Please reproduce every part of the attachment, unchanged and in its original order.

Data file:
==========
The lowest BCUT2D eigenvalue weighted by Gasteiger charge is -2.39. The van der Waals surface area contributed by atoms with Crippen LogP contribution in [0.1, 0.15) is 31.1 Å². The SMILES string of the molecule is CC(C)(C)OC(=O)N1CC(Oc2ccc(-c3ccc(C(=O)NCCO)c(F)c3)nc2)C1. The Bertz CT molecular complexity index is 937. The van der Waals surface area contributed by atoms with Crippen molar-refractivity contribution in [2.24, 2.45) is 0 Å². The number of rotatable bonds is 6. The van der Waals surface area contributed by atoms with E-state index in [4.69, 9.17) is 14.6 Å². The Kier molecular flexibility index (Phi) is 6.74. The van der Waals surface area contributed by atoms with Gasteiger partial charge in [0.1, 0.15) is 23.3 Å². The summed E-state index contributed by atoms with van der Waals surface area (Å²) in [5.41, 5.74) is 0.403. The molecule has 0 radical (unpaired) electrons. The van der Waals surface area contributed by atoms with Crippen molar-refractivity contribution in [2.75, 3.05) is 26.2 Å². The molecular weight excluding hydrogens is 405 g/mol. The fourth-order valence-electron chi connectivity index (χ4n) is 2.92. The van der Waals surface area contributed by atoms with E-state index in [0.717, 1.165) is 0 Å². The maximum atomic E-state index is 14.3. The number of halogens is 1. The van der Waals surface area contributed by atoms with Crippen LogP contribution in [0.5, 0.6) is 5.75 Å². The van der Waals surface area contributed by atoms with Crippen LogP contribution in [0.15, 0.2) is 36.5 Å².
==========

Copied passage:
The lowest BCUT2D eigenvalue weighted by Gasteiger charge is -2.39. The van der Waals surface area contributed by atoms with Crippen LogP contribution in [0.1, 0.15) is 31.1 Å². The SMILES string of the molecule is CC(C)(C)OC(=O)N1CC(Oc2ccc(-c3ccc(C(=O)NCCO)c(F)c3)nc2)C1. The Bertz CT molecular complexity index is 937. The van der Waals surface area contributed by atoms with Crippen molar-refractivity contribution in [2.24, 2.45) is 0 Å². The number of rotatable bonds is 6. The van der Waals surface area contributed by atoms with E-state index in [4.69, 9.17) is 14.6 Å². The Kier molecular flexibility index (Phi) is 6.74. The van der Waals surface area contributed by atoms with Gasteiger partial charge in [0.1, 0.15) is 23.3 Å². The summed E-state index contributed by atoms with van der Waals surface area (Å²) in [5.41, 5.74) is 0.403. The molecule has 0 radical (unpaired) electrons. The van der Waals surface area contributed by atoms with Crippen molar-refractivity contribution in [2.75, 3.05) is 26.2 Å². The molecular weight excluding hydrogens is 405 g/mol. The fourth-order valence-electron chi connectivity index (χ4n) is 2.92. The van der Waals surface area contributed by atoms with E-state index in [0.717, 1.165) is 0 Å². The maximum atomic E-state index is 14.3. The number of halogens is 1. The van der Waals surface area contributed by atoms with Crippen LogP contribution in [0.5, 0.6) is 5.75 Å². The van der Waals surface area contributed by atoms with Crippen LogP contribution in [0.15, 0.2) is 36.5 Å².